Lyons — Craig Ferguson stands at the entrance of the main pavilion on Planet Bluegrass Ranch gesturing above eye level to show the height of the river that tore through the Lyons festival grounds 10 months ago.
“The water was basically right up to my head,” the Planet Bluegrass owner says over the sound of hammering, power tools and the hum of a shop vac that continues to suck water from underneath structures. “Words can’t even explain it.”
At first light on Sept. 12, 2013, Ferguson and his family climbed the cliff overlooking Planet Bluegrass Ranch and watched in horror as a 500-year flood ripped through the grounds, bringing fences, debris and entire structures with it. His daughter filmed videos that would quickly go viral on social media, showing the once-tranquil home to RockyGrass and Rocky Mountain Folks Festival sitting under 4 feet of water, littered with lumber, dirt and destroyed vehicles.
At that time Ferguson could think only one thing: “As long as that stage stands we can put on our show.”
The stage held, though the vegetation and Planet Bluegrass buildings and offices were damaged or destroyed — including the main pavilion and Ferguson’s home, which sits at the center of the grounds.
“Once that stage stood, we didn’t have any second thoughts about putting on the shows this year,” Ferguson said. “I didn’t really have a choice. Once we decided we were going to do it, it was like, ‘Where is the hammer.’”
Two days later, Ferguson and the Planet Bluegrass crew went to work, vowing to rebuild in time for RockyGrass, a sold-out annual festival attracting Alison Krauss, Béla Fleck, Ricky Skaggs and more to perform July 25-27.
With eight employees working full time and, at its peak, crews of 40-50, Planet Bluegrass spent $1.3 million during the following months repairing the damage.
By December, Planet Bluegrass employees huddled in offices taking ticket orders for the organization’s biggest event, the Telluride Bluegrass Festival. Ferguson refused to move the Dec. 6 on-sale date, even though the offices were still in disarray.
With no bathrooms, one phone on the ground and only a small space heater, employees worked as tickets sold out within 16 minutes. They put blankets on the website server, terrified that it would crash from the cold.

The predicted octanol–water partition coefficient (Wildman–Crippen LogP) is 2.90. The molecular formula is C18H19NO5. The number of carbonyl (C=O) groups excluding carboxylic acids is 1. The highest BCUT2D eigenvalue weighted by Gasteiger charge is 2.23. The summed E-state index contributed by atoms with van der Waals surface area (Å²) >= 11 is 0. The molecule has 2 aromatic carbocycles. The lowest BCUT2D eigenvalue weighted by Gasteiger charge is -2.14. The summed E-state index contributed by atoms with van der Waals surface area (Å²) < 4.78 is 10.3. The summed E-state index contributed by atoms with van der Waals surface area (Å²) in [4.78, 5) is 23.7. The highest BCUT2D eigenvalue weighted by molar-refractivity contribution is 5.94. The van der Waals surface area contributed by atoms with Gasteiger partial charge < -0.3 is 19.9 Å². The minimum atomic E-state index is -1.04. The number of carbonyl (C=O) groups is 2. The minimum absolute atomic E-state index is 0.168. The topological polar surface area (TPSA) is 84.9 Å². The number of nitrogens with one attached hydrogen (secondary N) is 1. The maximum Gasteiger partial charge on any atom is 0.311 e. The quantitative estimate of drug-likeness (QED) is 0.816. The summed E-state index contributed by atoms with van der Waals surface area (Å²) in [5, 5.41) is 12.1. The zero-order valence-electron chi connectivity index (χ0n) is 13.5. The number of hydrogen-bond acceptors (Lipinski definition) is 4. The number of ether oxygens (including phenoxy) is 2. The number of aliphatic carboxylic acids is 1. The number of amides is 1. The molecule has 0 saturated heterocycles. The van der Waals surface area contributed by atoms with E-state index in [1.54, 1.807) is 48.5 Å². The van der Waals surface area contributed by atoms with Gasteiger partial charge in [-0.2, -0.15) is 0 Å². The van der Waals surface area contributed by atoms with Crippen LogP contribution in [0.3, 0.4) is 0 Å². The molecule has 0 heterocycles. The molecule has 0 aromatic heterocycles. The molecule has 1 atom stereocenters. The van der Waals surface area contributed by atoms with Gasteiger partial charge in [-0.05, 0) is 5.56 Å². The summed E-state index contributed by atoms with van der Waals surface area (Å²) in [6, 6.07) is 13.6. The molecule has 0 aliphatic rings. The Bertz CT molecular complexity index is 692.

During the months after the flood, Ferguson did his best to book the artists for Planet Bluegrass events, driving up the hill to where he got service to call agents and spending days in hotels with Internet availability.
On a recent morning, Ferguson proudly hiked the grounds where RockyGrass and Rock Mountain Folks Festival will bring more than 20,000 people through Planet Bluegrass’ gates this summer.
In a few weeks, Ferguson said, “we have to turn the power on for RockyGrass.”
But that power grid isn’t up and running yet. If the water isn’t all removed and the power lines put down, Ferguson will have to use generators to give electricity to the main stage.
As yellow earth movers rolled by, Ferguson talked about the flood’s devastating path. “My brand new BMW, the one I’d been waiting my entire life for, was flipped over down there,” he said, pointing to a spot about 50 yards away, where an employee applied a fresh coat of paint to a new fence.
Ferguson said 20-foot-tall mountains of sand and sediment had to be removed once the water had been diverted from the grounds. It took more than 1,000 dump truck loads.
Now, the grounds are blanketed with a pristine layer of grass, the buildings stand stronger than ever with new wood and layers of cement, and the field in front of the main stage now slopes up, where crews dumped some of the sediment to improve the views from the back.
This Planet Bluegrass 2.0, as staff calls it, is thanks in part to donated time from the community, a bank loan of $1 million and donations from the festival’s loyal musicians.
The biggest donation came from Yonder Mountain String Band, the nationally known, Nederland-based bluegrass group that got its start playing Planet Bluegrass festivals.